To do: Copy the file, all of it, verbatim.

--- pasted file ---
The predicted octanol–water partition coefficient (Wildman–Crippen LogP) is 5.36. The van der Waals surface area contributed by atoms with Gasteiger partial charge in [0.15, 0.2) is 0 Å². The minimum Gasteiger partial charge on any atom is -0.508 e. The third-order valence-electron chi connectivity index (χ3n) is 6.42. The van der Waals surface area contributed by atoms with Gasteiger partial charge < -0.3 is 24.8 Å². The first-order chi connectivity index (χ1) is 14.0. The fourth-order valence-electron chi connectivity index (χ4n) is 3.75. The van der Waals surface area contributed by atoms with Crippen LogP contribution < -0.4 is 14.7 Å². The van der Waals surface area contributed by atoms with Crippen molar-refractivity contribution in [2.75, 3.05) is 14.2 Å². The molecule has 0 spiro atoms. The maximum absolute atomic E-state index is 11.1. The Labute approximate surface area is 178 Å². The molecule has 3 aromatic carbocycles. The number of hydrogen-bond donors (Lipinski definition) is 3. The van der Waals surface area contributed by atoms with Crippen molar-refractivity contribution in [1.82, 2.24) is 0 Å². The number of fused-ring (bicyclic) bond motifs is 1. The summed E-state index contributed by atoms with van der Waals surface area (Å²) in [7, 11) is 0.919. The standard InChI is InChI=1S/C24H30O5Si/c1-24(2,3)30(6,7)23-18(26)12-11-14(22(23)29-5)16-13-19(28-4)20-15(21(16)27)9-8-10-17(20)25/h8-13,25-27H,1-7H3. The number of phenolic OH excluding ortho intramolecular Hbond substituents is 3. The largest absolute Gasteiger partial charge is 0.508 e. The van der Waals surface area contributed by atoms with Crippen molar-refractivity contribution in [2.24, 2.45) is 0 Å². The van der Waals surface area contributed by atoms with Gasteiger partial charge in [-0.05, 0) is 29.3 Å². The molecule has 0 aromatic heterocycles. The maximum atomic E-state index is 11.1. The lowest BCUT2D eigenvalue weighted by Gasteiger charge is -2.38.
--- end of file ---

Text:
The predicted octanol–water partition coefficient (Wildman–Crippen LogP) is 5.36. The van der Waals surface area contributed by atoms with Gasteiger partial charge in [0.15, 0.2) is 0 Å². The minimum Gasteiger partial charge on any atom is -0.508 e. The third-order valence-electron chi connectivity index (χ3n) is 6.42. The van der Waals surface area contributed by atoms with Gasteiger partial charge < -0.3 is 24.8 Å². The first-order chi connectivity index (χ1) is 14.0. The fourth-order valence-electron chi connectivity index (χ4n) is 3.75. The van der Waals surface area contributed by atoms with Crippen LogP contribution < -0.4 is 14.7 Å². The van der Waals surface area contributed by atoms with Crippen molar-refractivity contribution in [2.75, 3.05) is 14.2 Å². The molecule has 0 spiro atoms. The maximum absolute atomic E-state index is 11.1. The Labute approximate surface area is 178 Å². The molecule has 3 aromatic carbocycles. The number of hydrogen-bond donors (Lipinski definition) is 3. The van der Waals surface area contributed by atoms with Crippen molar-refractivity contribution in [1.82, 2.24) is 0 Å². The number of fused-ring (bicyclic) bond motifs is 1. The summed E-state index contributed by atoms with van der Waals surface area (Å²) in [7, 11) is 0.919. The standard InChI is InChI=1S/C24H30O5Si/c1-24(2,3)30(6,7)23-18(26)12-11-14(22(23)29-5)16-13-19(28-4)20-15(21(16)27)9-8-10-17(20)25/h8-13,25-27H,1-7H3. The number of phenolic OH excluding ortho intramolecular Hbond substituents is 3. The largest absolute Gasteiger partial charge is 0.508 e. The van der Waals surface area contributed by atoms with Crippen molar-refractivity contribution in [2.24, 2.45) is 0 Å². The van der Waals surface area contributed by atoms with Gasteiger partial charge in [-0.05, 0) is 29.3 Å². The molecule has 0 aromatic heterocycles. The maximum atomic E-state index is 11.1. The lowest BCUT2D eigenvalue weighted by Gasteiger charge is -2.38.